[Letter from Van Rappard to Vincent]
I was greatly pleased to receive a sign of life from you,
though the sign was not quite the one I should have liked.
The news of your father's death was so unexpected that I was
very eager to get some further information - which has not been
forthcoming, however. As far as I can remember, the reason I
did not see the news in the first place in the Nieuws van den
Dag1 was my careless way of reading newspapers - I
always skip the ads. At all events I know that very, very
shortly after receiving the formal notification I called on a
friend who had already read it in the newspaper!
Did you think that I was so little interested in your father
or what happens in your home that an ordinary act of politeness
would be enough to announce something as poignant as this?
Then you are very much mistaken.
In connection with what you sent me this time, I want to
refer to your last letter, in which you spoke of the art of
expressing oneself well in words. I want to point out to you
that, however badly I may do so orally, I can do it well in
writing, if I take sufficient pains. What I wrote you about
your manner of working expresses exactly what I mean - although
I did not exactly take great pains to do that, the only
result is a somewhat less than beautiful style! I hoped that I
was mistaken in my opinion of your manner of working, and I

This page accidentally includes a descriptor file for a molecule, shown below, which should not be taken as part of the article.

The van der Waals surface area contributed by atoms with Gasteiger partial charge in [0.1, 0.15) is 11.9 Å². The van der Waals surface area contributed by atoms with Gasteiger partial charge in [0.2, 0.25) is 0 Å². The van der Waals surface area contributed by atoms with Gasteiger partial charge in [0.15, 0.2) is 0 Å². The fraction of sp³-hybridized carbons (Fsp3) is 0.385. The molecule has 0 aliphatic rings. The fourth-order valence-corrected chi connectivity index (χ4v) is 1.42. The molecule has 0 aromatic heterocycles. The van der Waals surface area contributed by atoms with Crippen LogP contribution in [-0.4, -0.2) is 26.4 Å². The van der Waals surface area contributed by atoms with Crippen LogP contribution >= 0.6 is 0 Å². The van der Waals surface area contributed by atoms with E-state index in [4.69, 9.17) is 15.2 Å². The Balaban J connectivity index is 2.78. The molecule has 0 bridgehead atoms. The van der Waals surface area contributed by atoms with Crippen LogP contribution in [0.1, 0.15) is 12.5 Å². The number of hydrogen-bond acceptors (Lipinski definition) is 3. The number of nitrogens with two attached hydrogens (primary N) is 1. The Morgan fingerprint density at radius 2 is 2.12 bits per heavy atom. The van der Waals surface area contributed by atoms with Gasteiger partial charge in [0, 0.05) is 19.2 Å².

hope so still; but for this very reason I was deeply sorry to
see such a complete confirmation of my opinion in what you sent
me that I myself was terrified by it. 2
You will agree with me that such work is not meant
seriously. Fortunately you can do better than that, but why
then did you see and treat everything so superficially? Why
didn't you study the movements? Now they are only posing. How
far from true that coquettish little hand of the woman in the
background is - and what connection is there between the coffee
kettle, the table and that hand that is lying on top of the
handle? What on earth is that kettle doing? - it isn't
standing, it isn't being lifted up - so what then? And why
isn't that man to the right allowed to have a knee, a belly and
lungs? Or are they located in his back? And why must his arm be
a yard too short? And why must he do without one half of his
nose? And why must that woman on the left have some sort of
little tobacco-pipe stem with a little cube at the end for a
And after that, while working in such a manner, you dare
invoke the names of Millet and Breton? Come on! in my opinion
art is too sublime a thing to be treated so nonchalantly.
Adieu, always believe me
Your friend, A. G. A. v. Rappard
“Daily News”, an Amsterdam newspaper of the
time with a large circulation.
Vincent had sent him the lithograph of his “Potato
Eaters,” the picture he had been working on for many
months, and which had “taken a whole winter of
painting studies of heads and hands.” (see letter 404
to Theo). The sketch is spoken of for the first time in
letter 398 written in April 1885, the first stage of
the picture in letter 399. After the latter the
lithograph was made. The final composition is
mentioned in letters 401, 402, 403, 404, 405 and 407.
At this time, Vincent was 32 year old
Anthon van Rappard. Letter to Vincent van Gogh. Written 24 May 1885 in Nuenen. Translated by Mrs. Johanna van Gogh-Bonger, edited by Robert Harrison, number .
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